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posted: 3/3/2013 6:00 AM

Sometimes you've tried enough to quit

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"Character consists of what you do on the third and fourth tries," suggests author James Michener in his best seller "Chesapeake." As children we used a similar adage to spur ourselves on: "If at first you don't succeed, try, try, again."

But what about the sixth, or seventh, or eighth tries? When do we decide we've tried, and tried, and finally tried enough? How do we reach the decision that it's time to walk away, to throw in the towel?

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An American credo is "persistent hard work and success." What do we do, though, with persistent hard work and just as persistent failure?

Whether it's learning a new skill, a job, a marriage, or our "great ambition," there comes a time in each of our lives when we've got to question the sanity of continuing to try. In the midst of such re-evaluating, however, we often are at a loss as to exactly how to make such a decision.

There are three questions I suggest we ask ourselves when we are faced with a "try, try again" situation.

First, we want to look at what values are involved in our decision. For example, take a woman who both works full time and is wife and mother who feels chronically stressed, tired and unable to do well on the job or at home. She decides she may not be able to do everything she has been trying to do.

As she explores the values involved in her dilemma, she becomes aware of four that are particularly important. She values her career, especially because she had put it aside for a number of years to start a family. She also appreciates the money she earns; it allows her and her family to buy many of the things that make their lives more enjoyable.

On the other hand, she also values her roles as wife, mother and homemaker. She sometimes finds herself looking longingly back on the time when she didn't work outside the home. She had time to spend with her husband and children, and to better manage the household. She also recognizes she has shortchanged another value: her desire to pursue some of her other interests and friendships.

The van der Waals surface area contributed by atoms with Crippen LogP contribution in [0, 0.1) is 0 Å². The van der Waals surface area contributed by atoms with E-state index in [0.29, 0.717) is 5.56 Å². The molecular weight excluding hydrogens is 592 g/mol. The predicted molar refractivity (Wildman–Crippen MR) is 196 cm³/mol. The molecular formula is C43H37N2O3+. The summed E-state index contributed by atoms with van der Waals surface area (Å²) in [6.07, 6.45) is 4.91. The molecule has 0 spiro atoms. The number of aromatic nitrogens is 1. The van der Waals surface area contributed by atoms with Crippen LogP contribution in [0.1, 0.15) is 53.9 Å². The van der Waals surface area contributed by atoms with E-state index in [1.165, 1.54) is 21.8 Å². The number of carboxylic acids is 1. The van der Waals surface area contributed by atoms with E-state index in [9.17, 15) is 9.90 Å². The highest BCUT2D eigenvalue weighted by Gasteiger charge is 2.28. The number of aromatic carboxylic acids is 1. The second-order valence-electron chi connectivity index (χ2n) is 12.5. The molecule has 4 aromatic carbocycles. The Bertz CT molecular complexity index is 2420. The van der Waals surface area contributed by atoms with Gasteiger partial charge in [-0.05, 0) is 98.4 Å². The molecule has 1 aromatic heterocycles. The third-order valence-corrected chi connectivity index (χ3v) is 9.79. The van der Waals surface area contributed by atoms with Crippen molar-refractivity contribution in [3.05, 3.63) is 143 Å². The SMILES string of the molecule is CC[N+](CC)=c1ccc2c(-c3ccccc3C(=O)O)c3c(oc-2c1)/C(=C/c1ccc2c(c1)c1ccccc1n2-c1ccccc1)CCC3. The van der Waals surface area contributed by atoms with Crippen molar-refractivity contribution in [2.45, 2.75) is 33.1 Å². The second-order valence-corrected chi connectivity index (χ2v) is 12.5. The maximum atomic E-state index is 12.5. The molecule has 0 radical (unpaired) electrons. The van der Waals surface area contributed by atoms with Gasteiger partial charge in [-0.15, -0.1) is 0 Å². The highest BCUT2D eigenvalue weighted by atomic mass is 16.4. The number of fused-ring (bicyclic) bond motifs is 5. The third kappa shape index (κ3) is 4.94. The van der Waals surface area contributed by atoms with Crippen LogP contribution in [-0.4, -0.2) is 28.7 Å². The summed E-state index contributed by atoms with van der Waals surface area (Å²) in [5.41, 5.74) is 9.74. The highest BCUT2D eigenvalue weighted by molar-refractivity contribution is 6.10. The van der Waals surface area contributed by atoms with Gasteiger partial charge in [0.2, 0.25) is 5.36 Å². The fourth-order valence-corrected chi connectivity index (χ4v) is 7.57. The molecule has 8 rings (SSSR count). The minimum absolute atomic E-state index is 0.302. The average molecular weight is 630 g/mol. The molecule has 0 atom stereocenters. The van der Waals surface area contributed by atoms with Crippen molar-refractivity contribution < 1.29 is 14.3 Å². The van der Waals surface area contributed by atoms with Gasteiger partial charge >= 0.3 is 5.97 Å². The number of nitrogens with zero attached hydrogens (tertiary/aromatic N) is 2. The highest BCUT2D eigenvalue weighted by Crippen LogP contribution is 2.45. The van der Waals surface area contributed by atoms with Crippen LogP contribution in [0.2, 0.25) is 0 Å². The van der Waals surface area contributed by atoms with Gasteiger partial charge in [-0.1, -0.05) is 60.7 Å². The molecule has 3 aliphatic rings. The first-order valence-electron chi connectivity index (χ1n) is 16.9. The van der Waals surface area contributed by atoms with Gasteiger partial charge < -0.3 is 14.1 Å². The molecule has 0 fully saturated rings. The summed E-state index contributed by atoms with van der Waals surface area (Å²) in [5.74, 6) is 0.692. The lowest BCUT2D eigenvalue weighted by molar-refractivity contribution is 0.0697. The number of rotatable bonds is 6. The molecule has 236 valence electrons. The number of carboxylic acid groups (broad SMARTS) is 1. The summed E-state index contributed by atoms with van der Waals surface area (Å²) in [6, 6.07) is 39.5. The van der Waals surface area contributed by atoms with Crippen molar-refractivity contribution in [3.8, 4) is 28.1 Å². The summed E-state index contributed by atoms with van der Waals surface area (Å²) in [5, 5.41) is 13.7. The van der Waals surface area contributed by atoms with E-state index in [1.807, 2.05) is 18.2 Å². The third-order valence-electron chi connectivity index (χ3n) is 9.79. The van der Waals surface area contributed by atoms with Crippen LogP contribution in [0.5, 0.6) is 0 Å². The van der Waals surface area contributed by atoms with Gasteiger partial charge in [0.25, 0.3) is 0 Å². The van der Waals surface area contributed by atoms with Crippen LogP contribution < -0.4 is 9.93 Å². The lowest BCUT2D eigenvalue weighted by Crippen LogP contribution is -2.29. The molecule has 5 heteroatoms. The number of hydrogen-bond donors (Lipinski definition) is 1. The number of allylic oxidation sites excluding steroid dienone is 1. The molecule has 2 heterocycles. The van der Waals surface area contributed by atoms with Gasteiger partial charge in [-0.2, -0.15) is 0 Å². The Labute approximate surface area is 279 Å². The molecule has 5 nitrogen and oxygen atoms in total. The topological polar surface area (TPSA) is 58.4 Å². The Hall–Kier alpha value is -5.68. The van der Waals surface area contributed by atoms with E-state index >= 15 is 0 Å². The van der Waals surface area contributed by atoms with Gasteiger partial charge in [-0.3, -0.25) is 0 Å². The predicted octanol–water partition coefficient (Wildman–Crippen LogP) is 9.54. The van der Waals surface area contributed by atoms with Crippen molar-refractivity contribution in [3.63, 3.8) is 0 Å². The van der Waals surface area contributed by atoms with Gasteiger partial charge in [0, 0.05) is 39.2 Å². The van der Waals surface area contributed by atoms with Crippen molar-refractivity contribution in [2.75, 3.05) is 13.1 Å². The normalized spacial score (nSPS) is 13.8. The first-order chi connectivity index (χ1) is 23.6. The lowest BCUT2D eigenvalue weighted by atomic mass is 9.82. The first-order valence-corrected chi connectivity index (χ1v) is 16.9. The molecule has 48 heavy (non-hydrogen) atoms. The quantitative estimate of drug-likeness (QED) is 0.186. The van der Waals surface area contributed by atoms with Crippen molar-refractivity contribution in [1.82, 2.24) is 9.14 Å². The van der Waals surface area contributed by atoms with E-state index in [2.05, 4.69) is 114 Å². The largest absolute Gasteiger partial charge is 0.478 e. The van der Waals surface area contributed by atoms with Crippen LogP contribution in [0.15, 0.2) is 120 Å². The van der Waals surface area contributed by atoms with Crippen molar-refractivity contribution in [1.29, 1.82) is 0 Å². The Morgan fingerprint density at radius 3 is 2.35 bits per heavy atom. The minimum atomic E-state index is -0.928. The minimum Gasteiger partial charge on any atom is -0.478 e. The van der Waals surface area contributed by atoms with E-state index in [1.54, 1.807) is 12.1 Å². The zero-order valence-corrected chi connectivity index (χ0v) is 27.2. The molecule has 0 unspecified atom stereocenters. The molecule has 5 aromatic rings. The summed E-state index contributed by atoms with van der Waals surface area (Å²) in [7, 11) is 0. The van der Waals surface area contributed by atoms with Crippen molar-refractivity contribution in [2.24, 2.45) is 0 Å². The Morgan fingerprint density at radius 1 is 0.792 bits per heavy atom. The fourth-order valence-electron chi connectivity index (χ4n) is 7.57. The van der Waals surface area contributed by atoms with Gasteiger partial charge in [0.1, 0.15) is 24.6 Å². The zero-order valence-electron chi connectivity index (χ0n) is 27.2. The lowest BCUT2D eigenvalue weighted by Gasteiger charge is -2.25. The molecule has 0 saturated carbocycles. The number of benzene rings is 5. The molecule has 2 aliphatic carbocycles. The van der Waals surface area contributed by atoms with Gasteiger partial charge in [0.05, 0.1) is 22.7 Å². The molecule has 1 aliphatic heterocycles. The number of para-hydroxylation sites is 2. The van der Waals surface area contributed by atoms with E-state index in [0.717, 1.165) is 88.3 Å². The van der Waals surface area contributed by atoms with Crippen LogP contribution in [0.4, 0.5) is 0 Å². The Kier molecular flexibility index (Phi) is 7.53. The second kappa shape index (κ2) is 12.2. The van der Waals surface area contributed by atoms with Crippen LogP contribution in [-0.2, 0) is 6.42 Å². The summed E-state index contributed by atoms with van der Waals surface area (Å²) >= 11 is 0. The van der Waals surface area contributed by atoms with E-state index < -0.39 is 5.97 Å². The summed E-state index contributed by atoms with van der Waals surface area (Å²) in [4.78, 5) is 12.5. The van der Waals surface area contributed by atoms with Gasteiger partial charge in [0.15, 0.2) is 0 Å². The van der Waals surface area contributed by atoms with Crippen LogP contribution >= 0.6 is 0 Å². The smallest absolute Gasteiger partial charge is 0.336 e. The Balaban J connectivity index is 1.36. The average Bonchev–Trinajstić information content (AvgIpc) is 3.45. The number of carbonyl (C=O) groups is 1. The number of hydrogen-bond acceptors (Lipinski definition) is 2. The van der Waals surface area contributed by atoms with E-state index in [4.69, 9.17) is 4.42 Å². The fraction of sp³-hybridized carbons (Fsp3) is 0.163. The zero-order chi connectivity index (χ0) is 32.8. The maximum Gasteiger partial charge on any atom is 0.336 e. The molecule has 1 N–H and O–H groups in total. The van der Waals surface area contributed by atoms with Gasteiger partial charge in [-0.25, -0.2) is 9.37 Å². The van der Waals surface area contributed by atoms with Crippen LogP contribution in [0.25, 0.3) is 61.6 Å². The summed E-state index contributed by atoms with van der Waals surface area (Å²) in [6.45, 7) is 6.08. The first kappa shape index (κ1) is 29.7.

Obviously, these values conflict. And try, try, again just won't work. Part of our friend's problem has been her repeated attempt to completely invest herself in all of these areas at the same time. No wonder she feels overwhelmed.

Our second question, then, has to do with which values are most important at this particular time. In our example, let's say the woman sits down with her husband (which also expresses her valuing of her marriage) and takes a long hard look at the situation.

Though they probably could get by on his salary alone, she decides that the loss of her income would mean more sacrifices for her and her family than she wants to make. She chooses, then, that particular value as being the more important of the one's she's identified.

Now that doesn't mean she is just going to abandon any conflicting values. She is not willing to give up doing a good job as wife or mother. Nor is she going to forget about time for herself. Our third question, then, is: How can we minimize and live with the costs of our decision?

In our example, our friend discusses her dilemma with her family. She is not willing to just try again. Something does have to change if she is going to continue working.

As the family struggles with the various values expressed (and here the values of other family members come into play), they eventually work out a new contract for sharing household chores. This agreement takes enough of the pressure off the woman that she starts to feel good about balancing her needs and wants with those of her family.

We could play out our story with a number of different outcomes. It is just as possible that this woman may have decided to leave her job. Or perhaps her husband might have left his job to become a househusband. She even may have decided to leave her family.

What is important is that we recognize that there does come a time when "enough is enough." Giving it one more try won't work. Something has to give, whether it means tinkering with a schedule, abandoning a dream, or just giving up.

I deliberately chose an example in which a person was able to live out a number of values by making some changes in the way she went about things. There was no dramatic failure or walking away. Yet we need to recognize that this is not always the case.

Sometimes it seems like we have to make much harder choices -- to end a marriage, abandon a career, etc. Though such decisions not to try again are excruciatingly painful, they must be faced. We need to ask ourselves the questions I've suggested, discuss our thoughts and feelings with people we trust, and then do the best we can.

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